As I understand it, Perry was commissioned to design double-enders rather than having chosen that hull form on his own. We must remember the success of the Westsail 32 in the 70's - it was, for many, the dream cruising boat and its popularity led many companies to enter what was a new and expanding market.

Im any event, while I don't have it here, I should be able to find a source for Perry's quote about 'Moses parting the seas'. The comment about 'sailing around the world backwards' is one that I had not heard before.

Brad
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Old 25-11-2011, 07:20   #12
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Re: Opinions on Double-Enders

Quote:
Originally Posted by Mike OReilly View Post
I know you're havin' a laugh here Ronbo, but I've seen similar quotes ascribed to Bob Perry. I cannot, however, find any primary source for this quote. Can you point me in the right direction? I do find it odd that a marine architect, who has designed so many well-regarded double-enders, would disparage the design.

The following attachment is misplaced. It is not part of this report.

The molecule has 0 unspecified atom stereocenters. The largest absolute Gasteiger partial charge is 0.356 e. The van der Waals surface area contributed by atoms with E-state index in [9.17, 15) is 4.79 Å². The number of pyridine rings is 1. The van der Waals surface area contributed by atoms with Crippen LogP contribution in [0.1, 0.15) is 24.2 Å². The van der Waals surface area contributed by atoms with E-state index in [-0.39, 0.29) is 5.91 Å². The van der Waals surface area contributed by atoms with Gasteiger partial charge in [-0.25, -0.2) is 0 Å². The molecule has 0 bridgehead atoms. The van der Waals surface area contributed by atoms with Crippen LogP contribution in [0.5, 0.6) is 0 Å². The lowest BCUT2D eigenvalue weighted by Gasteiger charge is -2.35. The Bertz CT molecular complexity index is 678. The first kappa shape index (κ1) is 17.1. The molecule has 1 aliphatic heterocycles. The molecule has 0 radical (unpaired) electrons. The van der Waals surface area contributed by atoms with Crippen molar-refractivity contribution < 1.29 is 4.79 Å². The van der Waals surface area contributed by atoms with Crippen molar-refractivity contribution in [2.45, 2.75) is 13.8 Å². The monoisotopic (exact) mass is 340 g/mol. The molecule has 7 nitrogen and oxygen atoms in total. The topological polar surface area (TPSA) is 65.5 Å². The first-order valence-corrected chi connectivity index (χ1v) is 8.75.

I recall a conversation with Bob a couple years ago (he did some design work for us) about our double ender (Skookum 28, Edwin Monk Jr Design) where he repeated that quote. I think he meant to be funny, not disparaging. He said personally he likes the look of double enders, but todays market requires more space below so you see less double enders these days.
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Old 25-11-2011, 07:54   #13
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Re: Opinions on Double-Enders

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Originally Posted by westsail42 View Post
I recall a conversation with Bob a couple years ago (he did some design work for us) about our double ender (Skookum 28, Edwin Monk Jr Design) where he repeated that quote. I think he meant to be funny, not disparaging. He said personally he likes the look of double enders, but todays market requires more space below so you see less double enders these days.
Thanks for the references guys. The context of current market demands (where bigger is better,) and just having fun with the quote (b/c every boat is funny in some way) makes more sense to me. It has just never made any sense that the guy who designed such beautiful, and well-proven vessels such as the Valiant, the Baba, the Tashiba and the Tayana, could honestly NOT like double-enders.
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Old 25-11-2011, 08:05   #14
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Re: Opinions on Double-Enders